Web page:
Discover what they haven’t told you about us
In the established tale of prehistoric societies, women have played a secondary role that science hasn’t bothered to understand and explain in depth until now, when feminism has asserted the essential role of women in history. The lives of certain women, our most ancient ancestors, have gone unnoticed and been silenced, but research into them is giving us essential keys to explain our present and better understand where we come from.
This stirring essay is a back-and-forth trip that begins in prehistory and reveals how the beginning of archeology in the nineteenth century as a scientific discipline affected perceptions of women and justified inequalities, a lack of freedom, even the rigid canon of female beauty.
As we return to the present day, the author brings us closer to those women and life in their societies. Were they really the ones who cared for their offspring? How much power and influence did they have in their tribes? What was motherhood and childrearing like? These are just some of the questions the author tries to shed light on with real examples and images.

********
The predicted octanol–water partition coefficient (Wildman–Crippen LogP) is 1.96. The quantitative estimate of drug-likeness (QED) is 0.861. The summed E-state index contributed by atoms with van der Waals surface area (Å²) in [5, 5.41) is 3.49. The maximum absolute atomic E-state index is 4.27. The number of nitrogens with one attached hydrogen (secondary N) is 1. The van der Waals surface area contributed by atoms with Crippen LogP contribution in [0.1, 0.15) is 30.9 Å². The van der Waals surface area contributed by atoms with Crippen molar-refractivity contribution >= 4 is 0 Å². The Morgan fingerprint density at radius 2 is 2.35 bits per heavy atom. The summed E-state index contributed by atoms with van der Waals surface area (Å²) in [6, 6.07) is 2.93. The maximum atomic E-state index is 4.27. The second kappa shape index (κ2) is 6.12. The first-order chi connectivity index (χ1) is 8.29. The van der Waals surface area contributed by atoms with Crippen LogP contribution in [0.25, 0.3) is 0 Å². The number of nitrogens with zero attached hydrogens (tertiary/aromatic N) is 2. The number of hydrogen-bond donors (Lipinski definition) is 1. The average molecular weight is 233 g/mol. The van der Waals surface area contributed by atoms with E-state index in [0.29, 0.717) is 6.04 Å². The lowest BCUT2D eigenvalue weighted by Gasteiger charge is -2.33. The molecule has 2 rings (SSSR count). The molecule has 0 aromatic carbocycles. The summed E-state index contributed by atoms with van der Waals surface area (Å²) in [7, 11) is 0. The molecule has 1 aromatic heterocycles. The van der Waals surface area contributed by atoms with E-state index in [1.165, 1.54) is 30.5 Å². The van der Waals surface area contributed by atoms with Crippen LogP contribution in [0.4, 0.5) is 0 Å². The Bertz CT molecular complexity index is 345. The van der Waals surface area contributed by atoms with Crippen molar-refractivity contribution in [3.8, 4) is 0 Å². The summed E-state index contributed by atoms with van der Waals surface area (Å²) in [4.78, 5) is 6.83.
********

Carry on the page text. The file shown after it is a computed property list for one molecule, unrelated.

What was the role of women in prehistory? It is time to shatter myths and uncover the essential contribution of our most ancient ancestors to better understand where we come from.
A book that shatters myths and leads readers to reflect on their origins and the essential contribution of the first women in history.
A fundamental work on women and prehistory that once more shines a spotlight on the silencing of women throughout history from a feminist point of view, this time in prehistoric societies.
This isn’t a book about prehistory. Or about women in prehistory. We’re off to a good start, you’ll tell me. Actually, this is a book about women today and about how history and archaeology have stuck us in less visible and marginal roles, how they’ve defined us and led us to assume these roles are true. The premise I intend to put forward is very simple: women have participated in social, political, economic and cultural life in all societies throughout history.
In this book you will find a series of reflections on how women have been hidden or stereotyped in prehistoric societies, the reasons behind this biased view of women and, above all, how archeology, a scientific discipline that has lent weight many ideas that have historically justified inequality, is a brilliant tool to resituate us, see us, know us.